• pay support to the recipient of support
  • do whatever is needed to collect support if it hasn't been paid

Examples:

    • take legal action against the payer of support
    • put a legal claim on this person's property, seize and sell it
    • use this person's tax refund to make the support payments
  • claim extra fees if a person has skipped support payments
  • advance money to the recipient of support until the support has been paid
  • claim the amount of money that was advanced
  • enter into an agreement with the payer of support

Stopping Support Payments

What happens if the payer of support becomes unemployed or earns less?

Revenu Québec does not have the power to do these things:

  • make a decision to stop collecting support payments
  • change the amount of the support payments
  • cancel the support payments

However, you can agree with the other parent to change the amount of child support you are paying according to the applicable rules and your new financial situation. You can than have your agreement approved by a special court clerk After approval (called "homologation"), the agreement has the same value as a court decision.

To make things easier, you can use the Homologation Assistance Service offered in legal aid offices. For a reasonable fee, a lawyer will prepare all the necessary documents and mail them to the special clerk. Then, the court decision is sent to Revenu Québec. For more information about this service, you can contact the Commission des services juridiques, the organization that runs legal aid.

If no agreement can be reached with the other parent, the person paying support can contact Revenu Québec and then go to court to ask for the support payments to be changed or cancelled.

Since April 1, 2014, you can also request a change using the new SARPA service (Service administratif de rajustement des pensions alimentaires pour enfants). You can access this service through the Internet. The service lets you change a court decision that set or approved support payments for a child under 18 years old, all without going back to court. Revenu Québec is notified about the change and will adjust the collection of child support as a result.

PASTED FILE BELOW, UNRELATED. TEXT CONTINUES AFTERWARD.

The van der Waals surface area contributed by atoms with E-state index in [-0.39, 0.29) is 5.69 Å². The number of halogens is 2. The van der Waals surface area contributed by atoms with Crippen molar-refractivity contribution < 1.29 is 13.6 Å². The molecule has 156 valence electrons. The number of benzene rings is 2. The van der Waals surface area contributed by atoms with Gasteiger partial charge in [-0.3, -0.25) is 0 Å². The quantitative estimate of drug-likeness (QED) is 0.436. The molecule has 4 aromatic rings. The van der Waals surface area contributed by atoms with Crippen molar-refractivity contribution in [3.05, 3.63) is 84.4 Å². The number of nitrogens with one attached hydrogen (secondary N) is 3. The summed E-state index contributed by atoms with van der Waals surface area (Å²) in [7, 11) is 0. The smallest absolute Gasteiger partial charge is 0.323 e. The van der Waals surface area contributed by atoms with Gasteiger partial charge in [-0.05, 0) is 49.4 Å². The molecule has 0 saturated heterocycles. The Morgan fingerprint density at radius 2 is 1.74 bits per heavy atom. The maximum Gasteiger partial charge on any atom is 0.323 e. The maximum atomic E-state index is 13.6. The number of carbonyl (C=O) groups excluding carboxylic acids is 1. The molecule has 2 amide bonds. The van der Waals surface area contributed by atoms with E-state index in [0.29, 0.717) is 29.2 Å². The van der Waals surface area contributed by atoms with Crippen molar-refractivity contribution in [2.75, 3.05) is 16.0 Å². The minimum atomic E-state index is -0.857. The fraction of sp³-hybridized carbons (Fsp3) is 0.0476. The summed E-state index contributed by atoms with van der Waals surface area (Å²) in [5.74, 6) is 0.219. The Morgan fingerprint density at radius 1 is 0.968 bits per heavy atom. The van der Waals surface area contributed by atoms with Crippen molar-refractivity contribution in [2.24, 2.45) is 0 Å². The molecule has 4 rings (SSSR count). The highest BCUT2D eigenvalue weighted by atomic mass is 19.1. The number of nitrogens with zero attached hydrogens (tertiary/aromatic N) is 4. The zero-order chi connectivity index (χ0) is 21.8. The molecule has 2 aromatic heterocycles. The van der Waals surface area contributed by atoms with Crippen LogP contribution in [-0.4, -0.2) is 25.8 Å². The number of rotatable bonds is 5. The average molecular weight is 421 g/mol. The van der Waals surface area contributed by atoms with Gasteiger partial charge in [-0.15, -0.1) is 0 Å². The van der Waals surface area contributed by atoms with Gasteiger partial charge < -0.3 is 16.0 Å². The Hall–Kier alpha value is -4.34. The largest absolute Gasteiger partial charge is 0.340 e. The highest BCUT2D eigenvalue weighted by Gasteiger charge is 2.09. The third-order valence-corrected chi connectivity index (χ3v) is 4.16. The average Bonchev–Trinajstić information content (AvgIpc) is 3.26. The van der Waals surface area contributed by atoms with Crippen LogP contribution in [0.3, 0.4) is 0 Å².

Disagreements With Revenu Québec

Depending on the type of decision Revenu Québec has taken, the decision can be challenged in two ways:

Example of when to file a request using the form:

  • The payer of support asks for a payment order instead of deductions at source. However, Revenu Québec argues that this person hasn't paid any support and decides to proceed with deductions at source.

 

Example of when to go to court:

  • Revenu Québec decides to claim unpaid support (called "arrears") from the payer of support. This person wants the court to hear the reason the support wasn't paid so that the arrears will be cancelled.

Important !
This article explains in a general way the law that applies in Quebec. This article is not a legal opinion or legal advice. To find out the specific rules for your situation, consult a lawyer or notary.